The following is an excerpt from UPI via Yahoo News.
Just 23% of American adults say they 'definitely' will get the new Covid-19 vaccine, while another 23% say they will 'probably' get it, according to a new poll, which also finds interest in the shot falls along partisan lines.
More people plan to get seasonal flu shots and the new vaccine to help prevent severe symptoms for respiratory syncytial virus or RSV.
The poll -- by the nonprofit organization KFF -- breaks down what Americans are thinking about vaccination and their trust in public health agencies.
"The poll shows that most of the nation still trusts the [U.S. Centers for Disease Control and Prevention] and the [U.S. Food and Drug Administration] on vaccines -- but there is a partisan gap, and most Republicans don't trust the nation's regulatory and scientific agencies responsible for vaccine approval and guidance," KFF President and CEO Drew Altman said in an organization news release.
Fewer than half of Americans (46%) say they will "definitely" or "probably" get the new COVID-19 shot -- that's higher than the percentage who have received previous boosters, though still lower than those who got the initial vaccines in 2020.
About 37% of people who previously received a Covid-19 vaccine say they "probably" or "definitely" won't get the new shot.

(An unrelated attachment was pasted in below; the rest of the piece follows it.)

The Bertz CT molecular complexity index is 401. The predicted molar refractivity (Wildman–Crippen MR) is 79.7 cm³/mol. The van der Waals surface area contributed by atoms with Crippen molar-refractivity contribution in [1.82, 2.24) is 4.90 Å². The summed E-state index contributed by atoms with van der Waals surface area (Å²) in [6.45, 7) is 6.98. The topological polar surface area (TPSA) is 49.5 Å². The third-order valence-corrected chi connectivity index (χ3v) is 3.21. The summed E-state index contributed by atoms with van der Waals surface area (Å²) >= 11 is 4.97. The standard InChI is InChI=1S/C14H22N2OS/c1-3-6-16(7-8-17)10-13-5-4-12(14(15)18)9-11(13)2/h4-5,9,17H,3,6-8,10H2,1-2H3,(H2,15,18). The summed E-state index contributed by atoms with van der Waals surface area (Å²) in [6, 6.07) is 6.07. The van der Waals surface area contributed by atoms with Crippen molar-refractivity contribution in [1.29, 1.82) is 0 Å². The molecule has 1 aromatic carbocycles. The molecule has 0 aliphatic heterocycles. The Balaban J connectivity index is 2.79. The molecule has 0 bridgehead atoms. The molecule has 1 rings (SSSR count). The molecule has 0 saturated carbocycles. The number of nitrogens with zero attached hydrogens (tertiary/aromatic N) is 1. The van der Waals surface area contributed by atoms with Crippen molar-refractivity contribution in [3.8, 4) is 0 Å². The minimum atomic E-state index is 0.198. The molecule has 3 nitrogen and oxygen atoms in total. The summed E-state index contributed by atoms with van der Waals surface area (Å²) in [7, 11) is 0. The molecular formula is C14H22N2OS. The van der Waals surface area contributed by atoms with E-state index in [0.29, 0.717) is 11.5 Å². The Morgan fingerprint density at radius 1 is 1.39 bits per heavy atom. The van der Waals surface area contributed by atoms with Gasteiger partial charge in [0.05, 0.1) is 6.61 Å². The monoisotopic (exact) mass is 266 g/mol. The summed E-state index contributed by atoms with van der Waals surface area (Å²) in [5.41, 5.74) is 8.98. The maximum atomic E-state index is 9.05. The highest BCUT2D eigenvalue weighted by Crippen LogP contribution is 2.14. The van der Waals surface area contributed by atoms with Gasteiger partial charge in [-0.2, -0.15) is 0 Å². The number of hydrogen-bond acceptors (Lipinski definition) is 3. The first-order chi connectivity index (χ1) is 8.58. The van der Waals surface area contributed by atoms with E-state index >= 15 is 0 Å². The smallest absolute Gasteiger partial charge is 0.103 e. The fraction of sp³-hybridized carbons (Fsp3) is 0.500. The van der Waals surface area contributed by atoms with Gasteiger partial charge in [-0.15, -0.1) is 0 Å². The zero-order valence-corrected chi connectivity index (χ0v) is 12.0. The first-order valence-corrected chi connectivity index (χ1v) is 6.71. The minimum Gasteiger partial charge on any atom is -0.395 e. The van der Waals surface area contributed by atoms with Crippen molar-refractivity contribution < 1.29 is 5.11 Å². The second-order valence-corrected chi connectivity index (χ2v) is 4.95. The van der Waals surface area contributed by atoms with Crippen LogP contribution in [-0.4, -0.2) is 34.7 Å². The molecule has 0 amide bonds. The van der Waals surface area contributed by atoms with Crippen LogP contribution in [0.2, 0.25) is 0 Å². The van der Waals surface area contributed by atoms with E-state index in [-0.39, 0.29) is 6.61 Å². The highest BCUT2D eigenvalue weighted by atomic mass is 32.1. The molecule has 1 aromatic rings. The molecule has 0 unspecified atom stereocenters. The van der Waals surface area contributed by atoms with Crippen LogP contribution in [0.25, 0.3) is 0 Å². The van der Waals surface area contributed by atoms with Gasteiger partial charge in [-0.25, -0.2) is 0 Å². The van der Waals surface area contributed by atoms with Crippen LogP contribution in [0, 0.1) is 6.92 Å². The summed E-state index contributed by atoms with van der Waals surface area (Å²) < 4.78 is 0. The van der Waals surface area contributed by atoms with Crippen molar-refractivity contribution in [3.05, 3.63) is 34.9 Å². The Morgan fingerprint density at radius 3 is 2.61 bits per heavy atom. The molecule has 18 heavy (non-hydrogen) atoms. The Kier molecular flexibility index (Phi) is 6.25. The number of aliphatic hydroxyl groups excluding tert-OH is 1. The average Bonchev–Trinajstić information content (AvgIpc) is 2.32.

Interest is highest among those 65 and older (64%) and among Democrats (70%). About 24% of Republicans plan to get the shot.
Parents have some hesitation about getting the new vaccine for their kids. More than half say they "probably" or "definitely" won't get their children boosted.
About 39% of parents plan to get their 12- to 17-year-olds boosted, as do 36% of those with 5- to 11-year-olds and 34% of those with kids between 6 months through 4 years.
The poll suggests flu shot uptake will be higher.
About 58% of adults had already received a flu shot or expected to get it. About 60% of those 60 and up said they had already received or expected to get the new RSV vaccine.
KFF surveyed nearly 1,300 U.S. adults between Sept. 6 and Sept. 13, online and by telephone.
Interviews were conducted in English and in Spanish. The overall margin of error is plus or minus four percentage points.
Link to article here.